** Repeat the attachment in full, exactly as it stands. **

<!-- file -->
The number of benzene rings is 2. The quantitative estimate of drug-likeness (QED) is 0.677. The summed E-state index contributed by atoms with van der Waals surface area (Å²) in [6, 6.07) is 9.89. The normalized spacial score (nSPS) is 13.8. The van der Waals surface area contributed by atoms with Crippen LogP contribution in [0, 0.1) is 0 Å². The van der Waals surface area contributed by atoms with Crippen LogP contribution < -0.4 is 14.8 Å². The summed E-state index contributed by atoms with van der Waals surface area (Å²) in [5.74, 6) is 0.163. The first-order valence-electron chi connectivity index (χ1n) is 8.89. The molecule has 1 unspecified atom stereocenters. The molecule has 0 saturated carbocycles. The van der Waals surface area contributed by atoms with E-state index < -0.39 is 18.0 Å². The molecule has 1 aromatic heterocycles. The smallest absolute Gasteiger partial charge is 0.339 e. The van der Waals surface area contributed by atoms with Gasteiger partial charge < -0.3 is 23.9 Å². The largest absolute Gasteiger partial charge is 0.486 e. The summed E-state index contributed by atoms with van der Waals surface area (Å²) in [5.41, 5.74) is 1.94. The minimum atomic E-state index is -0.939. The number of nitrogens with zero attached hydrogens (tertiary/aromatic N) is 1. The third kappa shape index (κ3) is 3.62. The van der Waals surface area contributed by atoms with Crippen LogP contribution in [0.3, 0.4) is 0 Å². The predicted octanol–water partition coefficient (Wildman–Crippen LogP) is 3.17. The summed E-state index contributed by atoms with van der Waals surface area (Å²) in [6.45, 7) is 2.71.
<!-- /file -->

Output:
The number of benzene rings is 2. The quantitative estimate of drug-likeness (QED) is 0.677. The summed E-state index contributed by atoms with van der Waals surface area (Å²) in [6, 6.07) is 9.89. The normalized spacial score (nSPS) is 13.8. The van der Waals surface area contributed by atoms with Crippen LogP contribution in [0, 0.1) is 0 Å². The van der Waals surface area contributed by atoms with Crippen LogP contribution < -0.4 is 14.8 Å². The summed E-state index contributed by atoms with van der Waals surface area (Å²) in [5.74, 6) is 0.163. The first-order valence-electron chi connectivity index (χ1n) is 8.89. The molecule has 1 unspecified atom stereocenters. The molecule has 0 saturated carbocycles. The van der Waals surface area contributed by atoms with E-state index < -0.39 is 18.0 Å². The molecule has 1 aromatic heterocycles. The smallest absolute Gasteiger partial charge is 0.339 e. The van der Waals surface area contributed by atoms with Gasteiger partial charge < -0.3 is 23.9 Å². The largest absolute Gasteiger partial charge is 0.486 e. The summed E-state index contributed by atoms with van der Waals surface area (Å²) in [5.41, 5.74) is 1.94. The minimum atomic E-state index is -0.939. The number of nitrogens with zero attached hydrogens (tertiary/aromatic N) is 1. The third kappa shape index (κ3) is 3.62. The van der Waals surface area contributed by atoms with Crippen LogP contribution in [0.3, 0.4) is 0 Å². The predicted octanol–water partition coefficient (Wildman–Crippen LogP) is 3.17. The summed E-state index contributed by atoms with van der Waals surface area (Å²) in [6.45, 7) is 2.71.